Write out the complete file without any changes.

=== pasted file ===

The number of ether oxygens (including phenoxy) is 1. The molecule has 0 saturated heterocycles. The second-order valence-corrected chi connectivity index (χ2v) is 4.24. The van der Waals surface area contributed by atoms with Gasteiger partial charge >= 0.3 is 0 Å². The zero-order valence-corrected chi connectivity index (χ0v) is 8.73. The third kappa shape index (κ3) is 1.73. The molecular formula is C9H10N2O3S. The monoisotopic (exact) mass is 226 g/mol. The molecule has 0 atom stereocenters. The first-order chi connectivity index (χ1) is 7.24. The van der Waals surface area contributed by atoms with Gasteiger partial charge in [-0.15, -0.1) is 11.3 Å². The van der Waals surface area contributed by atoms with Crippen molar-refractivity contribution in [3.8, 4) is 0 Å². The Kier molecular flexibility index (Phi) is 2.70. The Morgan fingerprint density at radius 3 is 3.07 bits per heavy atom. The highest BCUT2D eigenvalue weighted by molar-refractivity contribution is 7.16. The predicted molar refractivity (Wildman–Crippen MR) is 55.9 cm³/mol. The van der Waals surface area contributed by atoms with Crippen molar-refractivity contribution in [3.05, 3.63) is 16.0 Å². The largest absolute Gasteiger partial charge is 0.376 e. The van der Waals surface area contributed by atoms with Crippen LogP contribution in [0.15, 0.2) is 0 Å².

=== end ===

The number of ether oxygens (including phenoxy) is 1. The molecule has 0 saturated heterocycles. The second-order valence-corrected chi connectivity index (χ2v) is 4.24. The van der Waals surface area contributed by atoms with Gasteiger partial charge >= 0.3 is 0 Å². The zero-order valence-corrected chi connectivity index (χ0v) is 8.73. The third kappa shape index (κ3) is 1.73. The molecular formula is C9H10N2O3S. The monoisotopic (exact) mass is 226 g/mol. The molecule has 0 atom stereocenters. The first-order chi connectivity index (χ1) is 7.24. The van der Waals surface area contributed by atoms with Gasteiger partial charge in [-0.15, -0.1) is 11.3 Å². The van der Waals surface area contributed by atoms with Crippen molar-refractivity contribution in [3.8, 4) is 0 Å². The Kier molecular flexibility index (Phi) is 2.70. The Morgan fingerprint density at radius 3 is 3.07 bits per heavy atom. The highest BCUT2D eigenvalue weighted by molar-refractivity contribution is 7.16. The predicted molar refractivity (Wildman–Crippen MR) is 55.9 cm³/mol. The van der Waals surface area contributed by atoms with Crippen molar-refractivity contribution in [3.05, 3.63) is 16.0 Å². The largest absolute Gasteiger partial charge is 0.376 e. The van der Waals surface area contributed by atoms with Crippen LogP contribution in [0.15, 0.2) is 0 Å².